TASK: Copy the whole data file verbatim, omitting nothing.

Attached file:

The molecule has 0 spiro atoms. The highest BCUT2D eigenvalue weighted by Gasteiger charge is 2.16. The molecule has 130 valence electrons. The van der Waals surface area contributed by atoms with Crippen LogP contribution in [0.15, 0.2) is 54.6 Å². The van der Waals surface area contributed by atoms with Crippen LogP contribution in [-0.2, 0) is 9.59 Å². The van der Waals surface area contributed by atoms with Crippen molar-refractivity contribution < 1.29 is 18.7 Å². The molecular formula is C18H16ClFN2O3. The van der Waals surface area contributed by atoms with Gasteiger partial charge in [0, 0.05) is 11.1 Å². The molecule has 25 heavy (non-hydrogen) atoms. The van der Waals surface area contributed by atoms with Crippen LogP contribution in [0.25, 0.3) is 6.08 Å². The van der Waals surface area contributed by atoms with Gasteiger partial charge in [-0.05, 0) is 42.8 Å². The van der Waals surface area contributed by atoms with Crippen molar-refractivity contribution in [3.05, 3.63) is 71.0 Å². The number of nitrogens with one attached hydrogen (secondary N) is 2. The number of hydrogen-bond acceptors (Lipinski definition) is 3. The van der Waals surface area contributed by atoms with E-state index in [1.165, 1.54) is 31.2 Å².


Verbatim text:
The molecule has 0 spiro atoms. The highest BCUT2D eigenvalue weighted by Gasteiger charge is 2.16. The molecule has 130 valence electrons. The van der Waals surface area contributed by atoms with Crippen LogP contribution in [0.15, 0.2) is 54.6 Å². The van der Waals surface area contributed by atoms with Crippen LogP contribution in [-0.2, 0) is 9.59 Å². The van der Waals surface area contributed by atoms with Crippen molar-refractivity contribution < 1.29 is 18.7 Å². The molecular formula is C18H16ClFN2O3. The van der Waals surface area contributed by atoms with Gasteiger partial charge in [0, 0.05) is 11.1 Å². The molecule has 25 heavy (non-hydrogen) atoms. The van der Waals surface area contributed by atoms with Crippen LogP contribution in [0.25, 0.3) is 6.08 Å². The van der Waals surface area contributed by atoms with Gasteiger partial charge in [-0.05, 0) is 42.8 Å². The van der Waals surface area contributed by atoms with Crippen molar-refractivity contribution in [3.05, 3.63) is 71.0 Å². The number of nitrogens with one attached hydrogen (secondary N) is 2. The number of hydrogen-bond acceptors (Lipinski definition) is 3. The van der Waals surface area contributed by atoms with E-state index in [1.165, 1.54) is 31.2 Å².